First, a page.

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PDP Is In Dilemma Over 2023 Presidency | NEWS RANGERS PDP Is In Dilemma Over 2023 Presidency – NEWS RANGERS

PDP Is In Dilemma Over 2023 Presidency

LAGOS NOVEMBER 11TH (NEWSRANGES)-The debate in the country for some time now has been where the presidential candidate of the ruling All Progressives Congress (APC) in 2023 would come from. And now that the petition filed by the Peoples Democratic Party (PDP) candidate, Alhaji Atiku Abubakar, challenging the re-election of President Muhammadu Buhari in the last presidential election has been dismissed by the Supreme Court, the attention has shifted to the party.

Last week, PDP National Publicity Secretary, Kola Ologbondiyan was forced to call an emergency press conference, to react to news reports concerning the party’s presidential ticket in the next election. He told newsmen that PDP is yet to discuss the 2023 presidential election.

“If anything, the PDP is currently working with Nigerians on how to win its elections in Kogi and Bayelsa states and will not be distracted by individuals who found themselves operating in the highest offices of the land but failing in governance.

“As a party, we are also working with our respective state governors and legislators across the country as they work hard, in line with the manifesto of our party, to improve on the welfare and development of Nigerians,” Ologbondiyan said.

Some sections of the media had insinuated that PDP is planning to retain the ticket in the North, just as it did in 2015. One of the national dailies talked of “fluid presidential zoning” between North-East and South-East.

There was also another report of alleged division within the party. According to the report, the party was divided into two: “the second term governors’ camp and the Rivers State governor, Nyesom Wike’s camp.” It added that “the two camps are fighting deadly and bitter over the control of the party’s machinery.”

Wike will be completing his second term in office in 2023, so also about nine other PDP governors. The report said the Rivers State governor is nursing the ambition of running with his Sokoto State counterpart, Aminu Tambuwal for the presidency in 2023.

Tambuwal sought for the PDP ticket in 2019 but lost to Atiku at the Port Harcourt convention. The news medium said the Rivers State governor who supported Tambuwal during the last convention would throw his weight once again behind him and would become his running mate, if he secures PDP’s ticket.

But the other second term governors, according to the report, who are not comfortable with Wike’s ‘influence’ in the PDP, are reportedly working to thwart this move. “There is a fierce battle over the control of the party machinery between Wike and other governors, otherwise known as the second term governors of the party in Sokoto, Benue, Taraba, Ebonyi, Abia, Akwa Ibom, Cross River, Enugu and Delta.

“It is a fact that Wike almost single-handedly installed the present national chairman of PDP, Prince Uche Secondus. This is evident to any keen observer, where the leadership of the PDP belongs. Although all of them belong to the second term group, they are up in arms against their colleague from Rivers, ostensibly because of the 2023 elections,” the paper quoted a party source.

On the other hand, the PDP National Chairman, Prince Uche Secondus was said to have fallen out with Wike because of his alleged loyalty to Atiku. The Rivers State governor who felt betrayed by Secondus after bankrolling his chairmanship campaign, was said to have turned his back on him. It was even reported that the governor stopped the contract awarded to Secondus’ wife by the Rivers State government.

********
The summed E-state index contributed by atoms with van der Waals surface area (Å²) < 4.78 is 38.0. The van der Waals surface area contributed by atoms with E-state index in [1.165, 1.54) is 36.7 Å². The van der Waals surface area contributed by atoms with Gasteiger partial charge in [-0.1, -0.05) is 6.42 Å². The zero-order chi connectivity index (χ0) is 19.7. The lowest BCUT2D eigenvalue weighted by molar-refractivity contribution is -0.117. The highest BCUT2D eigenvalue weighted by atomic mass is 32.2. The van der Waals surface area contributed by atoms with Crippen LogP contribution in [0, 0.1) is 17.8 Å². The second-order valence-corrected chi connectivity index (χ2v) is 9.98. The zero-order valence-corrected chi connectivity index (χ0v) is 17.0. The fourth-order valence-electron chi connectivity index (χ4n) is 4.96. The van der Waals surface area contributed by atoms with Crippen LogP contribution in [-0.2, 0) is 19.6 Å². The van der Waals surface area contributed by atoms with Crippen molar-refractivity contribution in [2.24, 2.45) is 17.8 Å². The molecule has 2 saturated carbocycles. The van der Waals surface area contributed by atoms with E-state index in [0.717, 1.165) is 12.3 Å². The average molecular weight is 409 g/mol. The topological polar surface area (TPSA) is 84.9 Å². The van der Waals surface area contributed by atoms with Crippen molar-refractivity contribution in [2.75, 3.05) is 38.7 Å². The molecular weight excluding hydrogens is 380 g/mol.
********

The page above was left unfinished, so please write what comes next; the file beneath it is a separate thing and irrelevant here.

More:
In another breathe, the report said “There is the likelihood of a fluid presidential zoning to be between the South-East and the North-East. This is a delicate option that would be used to assuage tension between the two zones.

“We are conscious that President Muhammadu Buhari will not be contesting in 2023 and his absence will leave a big vacuum in APC. So we will do everything that will keep our members and stakeholders in check against defection to seek their aspirations in another party.”

Another report said if North-East is considered for the ticket, the immediate former Gombe State governor, Ibrahim Dankwambo and present Bauchi State governor, Bala Mohammed, would show interest, although it said Mohammed would withdraw if Atiku is still interested. He would inherit Atiku’s structure if the former Vice President decides to become an elder statesman.

And as for the Vice Presidential slot, the paper said the battle would be between Wike and former Anambra State governor, Peter Obi.

Ologbondiyan however, said PDP “governors are not divided along any lines of ambition towards 2023, neither is there any plot to stop the ambition of any of our members.” He described those behind the reports as “political terrorists whose plan is to mislead the public and cause disaffection within the ranks of our party with the hope of using such fabrications to further their own selfish political ambitions. “For the avoidance of doubt, our party is yet to discuss the 2023 presidential election, overtly or covertly, at any time whatsoever.

“Moreover, it is also imperative to counsel, without any equivocation, that enemies of our party, who feel threatened by the rising profile of Governor Nyesom Wike, should have a rethink on their incessant attacks on the governor. “The PDP appreciates the contribution of Governor Wike, as well as all our governors, to the growth of our party and urge all members and supporters to ignore those seeking to cause disaffection in our ranks.”

No doubt, PDP is worried over the 2023 presidency. Unlike in 2015 when the party quickly ceded the 2019 presidency to the North, the decision over the next presidential ticket might divide the party, if not properly handled. Since 1999 when Nigeria returned to civil democracy, only two geopolitical zones – South East and North Central, have produced neither the president nor the vice president of the country.